"Alles was Sie haben, ist der Dienst."

Translation:Everything you have, is the service.

March 4, 2013

This discussion is locked.


What does "Dienst/service" mean here, exactly?


Is this some sort of saying that means something?


I thought it meant this, but clicked 'skip' because I thought that couldn't be the answer. It doesn't sound like a valid English sentence. The comma is unnecessary, for one thing.


I had "Everything which you have..."; it was marked wrong, but suggested "Everything that you have..." (even after the mouse-over list generated for "was" included which but not that). There are those who teach "good writing" in English who would have you replace most "which"es with "that"s, but this is going a bit far.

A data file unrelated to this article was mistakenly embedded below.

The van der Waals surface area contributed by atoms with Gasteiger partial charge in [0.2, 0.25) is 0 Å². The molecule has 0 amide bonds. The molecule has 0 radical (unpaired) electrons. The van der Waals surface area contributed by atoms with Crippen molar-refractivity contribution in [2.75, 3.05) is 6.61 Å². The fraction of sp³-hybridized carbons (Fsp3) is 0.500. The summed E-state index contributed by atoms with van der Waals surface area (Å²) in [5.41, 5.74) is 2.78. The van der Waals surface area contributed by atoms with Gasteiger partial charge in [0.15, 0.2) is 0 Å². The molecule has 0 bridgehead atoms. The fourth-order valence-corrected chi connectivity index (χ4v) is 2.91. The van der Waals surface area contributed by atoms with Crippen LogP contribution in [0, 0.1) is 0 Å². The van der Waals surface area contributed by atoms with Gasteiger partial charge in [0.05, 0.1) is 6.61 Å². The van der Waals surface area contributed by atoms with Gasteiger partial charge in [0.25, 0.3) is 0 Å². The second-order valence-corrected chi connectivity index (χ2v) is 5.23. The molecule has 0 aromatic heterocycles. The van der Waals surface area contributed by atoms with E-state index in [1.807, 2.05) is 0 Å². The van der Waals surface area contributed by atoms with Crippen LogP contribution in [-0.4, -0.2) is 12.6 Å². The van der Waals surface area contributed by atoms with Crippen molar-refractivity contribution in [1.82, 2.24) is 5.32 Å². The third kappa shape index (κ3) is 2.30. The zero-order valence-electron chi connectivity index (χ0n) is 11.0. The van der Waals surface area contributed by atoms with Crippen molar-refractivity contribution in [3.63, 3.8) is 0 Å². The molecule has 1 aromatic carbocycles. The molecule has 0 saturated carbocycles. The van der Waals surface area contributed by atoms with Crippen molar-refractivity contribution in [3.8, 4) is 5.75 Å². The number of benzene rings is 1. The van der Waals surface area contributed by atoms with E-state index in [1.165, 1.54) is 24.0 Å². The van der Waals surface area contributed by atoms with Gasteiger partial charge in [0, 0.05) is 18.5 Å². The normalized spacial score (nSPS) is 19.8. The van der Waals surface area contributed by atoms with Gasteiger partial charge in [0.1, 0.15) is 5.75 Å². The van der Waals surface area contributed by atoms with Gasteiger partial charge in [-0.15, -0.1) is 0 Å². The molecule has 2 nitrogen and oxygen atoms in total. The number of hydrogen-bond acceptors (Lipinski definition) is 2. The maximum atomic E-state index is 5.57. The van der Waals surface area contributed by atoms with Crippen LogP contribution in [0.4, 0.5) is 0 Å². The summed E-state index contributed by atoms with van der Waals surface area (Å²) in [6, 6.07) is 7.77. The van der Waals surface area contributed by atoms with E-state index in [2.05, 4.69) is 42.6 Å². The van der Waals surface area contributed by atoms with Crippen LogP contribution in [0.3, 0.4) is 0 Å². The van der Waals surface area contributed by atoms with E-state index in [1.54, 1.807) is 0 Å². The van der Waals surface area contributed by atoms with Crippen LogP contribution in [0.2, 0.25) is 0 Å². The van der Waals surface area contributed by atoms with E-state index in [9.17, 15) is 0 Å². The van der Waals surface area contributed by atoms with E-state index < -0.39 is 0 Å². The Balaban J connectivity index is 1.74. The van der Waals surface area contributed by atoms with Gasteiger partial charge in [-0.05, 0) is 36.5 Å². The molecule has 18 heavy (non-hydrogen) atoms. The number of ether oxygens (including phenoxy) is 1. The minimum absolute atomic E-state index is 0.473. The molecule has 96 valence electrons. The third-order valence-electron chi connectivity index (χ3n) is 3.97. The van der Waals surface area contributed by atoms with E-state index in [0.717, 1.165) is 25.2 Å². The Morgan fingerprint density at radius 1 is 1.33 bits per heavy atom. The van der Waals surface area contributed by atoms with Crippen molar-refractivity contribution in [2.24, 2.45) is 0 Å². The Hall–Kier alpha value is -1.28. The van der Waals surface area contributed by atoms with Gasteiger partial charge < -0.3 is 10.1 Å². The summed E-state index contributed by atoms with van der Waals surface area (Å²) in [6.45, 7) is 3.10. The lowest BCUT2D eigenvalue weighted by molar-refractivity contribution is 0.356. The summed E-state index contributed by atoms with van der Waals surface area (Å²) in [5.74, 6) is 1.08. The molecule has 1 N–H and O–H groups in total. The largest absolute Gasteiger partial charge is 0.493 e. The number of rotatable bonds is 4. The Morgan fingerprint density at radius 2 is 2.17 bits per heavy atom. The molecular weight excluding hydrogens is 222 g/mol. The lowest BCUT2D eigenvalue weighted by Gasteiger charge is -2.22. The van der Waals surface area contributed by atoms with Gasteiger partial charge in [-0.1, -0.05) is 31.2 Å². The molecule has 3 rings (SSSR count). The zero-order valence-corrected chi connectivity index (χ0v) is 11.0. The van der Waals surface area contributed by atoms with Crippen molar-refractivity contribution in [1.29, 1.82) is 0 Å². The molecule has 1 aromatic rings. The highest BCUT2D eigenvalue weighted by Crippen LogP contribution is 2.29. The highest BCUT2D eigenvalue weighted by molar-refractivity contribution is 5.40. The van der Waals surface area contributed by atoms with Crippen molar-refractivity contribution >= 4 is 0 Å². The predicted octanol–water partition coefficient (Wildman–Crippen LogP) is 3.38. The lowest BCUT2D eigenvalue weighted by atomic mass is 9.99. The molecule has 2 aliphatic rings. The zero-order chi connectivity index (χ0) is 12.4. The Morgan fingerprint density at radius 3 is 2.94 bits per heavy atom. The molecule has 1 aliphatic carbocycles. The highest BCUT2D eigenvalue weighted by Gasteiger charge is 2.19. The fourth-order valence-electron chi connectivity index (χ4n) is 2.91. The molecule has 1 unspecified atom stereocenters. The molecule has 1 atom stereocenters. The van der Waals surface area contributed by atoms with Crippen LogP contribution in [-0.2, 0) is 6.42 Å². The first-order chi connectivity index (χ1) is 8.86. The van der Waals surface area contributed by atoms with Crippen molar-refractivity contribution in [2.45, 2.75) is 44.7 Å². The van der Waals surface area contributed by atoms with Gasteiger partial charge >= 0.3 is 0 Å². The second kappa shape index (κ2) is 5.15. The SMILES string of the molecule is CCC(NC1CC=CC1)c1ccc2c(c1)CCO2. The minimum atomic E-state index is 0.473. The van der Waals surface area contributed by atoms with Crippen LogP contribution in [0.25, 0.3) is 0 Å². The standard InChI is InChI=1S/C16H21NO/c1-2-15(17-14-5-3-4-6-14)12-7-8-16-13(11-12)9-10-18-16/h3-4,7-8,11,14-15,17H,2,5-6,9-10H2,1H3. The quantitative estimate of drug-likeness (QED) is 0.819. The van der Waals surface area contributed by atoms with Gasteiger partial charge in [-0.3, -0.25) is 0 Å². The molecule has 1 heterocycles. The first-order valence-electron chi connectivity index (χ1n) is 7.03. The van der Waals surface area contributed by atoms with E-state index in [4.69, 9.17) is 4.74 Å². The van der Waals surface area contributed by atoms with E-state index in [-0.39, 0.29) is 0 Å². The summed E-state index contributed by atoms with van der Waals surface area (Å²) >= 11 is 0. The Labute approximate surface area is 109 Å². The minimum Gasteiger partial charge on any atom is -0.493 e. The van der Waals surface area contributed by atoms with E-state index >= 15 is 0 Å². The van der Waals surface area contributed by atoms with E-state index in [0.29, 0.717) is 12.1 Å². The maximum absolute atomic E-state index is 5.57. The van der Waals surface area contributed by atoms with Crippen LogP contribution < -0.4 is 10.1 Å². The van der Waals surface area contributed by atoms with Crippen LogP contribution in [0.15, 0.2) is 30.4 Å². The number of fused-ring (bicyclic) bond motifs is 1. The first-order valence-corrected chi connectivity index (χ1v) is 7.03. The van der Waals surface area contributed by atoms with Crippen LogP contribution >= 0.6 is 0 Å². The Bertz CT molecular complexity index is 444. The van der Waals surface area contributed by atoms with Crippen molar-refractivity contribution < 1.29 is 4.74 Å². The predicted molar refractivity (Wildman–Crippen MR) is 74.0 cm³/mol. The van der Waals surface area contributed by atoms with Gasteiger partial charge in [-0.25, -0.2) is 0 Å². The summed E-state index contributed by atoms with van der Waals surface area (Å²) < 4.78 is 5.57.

i had it with what... agree that "that" is not the best


What about "all that they have", how would you say that?


I think the only difference is that "Sie" becomes "sie", without caps lock... I'm no german, so, it can be wrong... hugs!


"Everything you have, is your duty." loses a heart. This makes more sense then "is the service" but also in German definite articles are often used where personal pronouns are use in English (eg die Hand = my hand)


Maybe this means: All you have is the service. In other words, this could be someone critiquing a restaurant manager by saying that your food is awful but your service is good. 'Just a guess.

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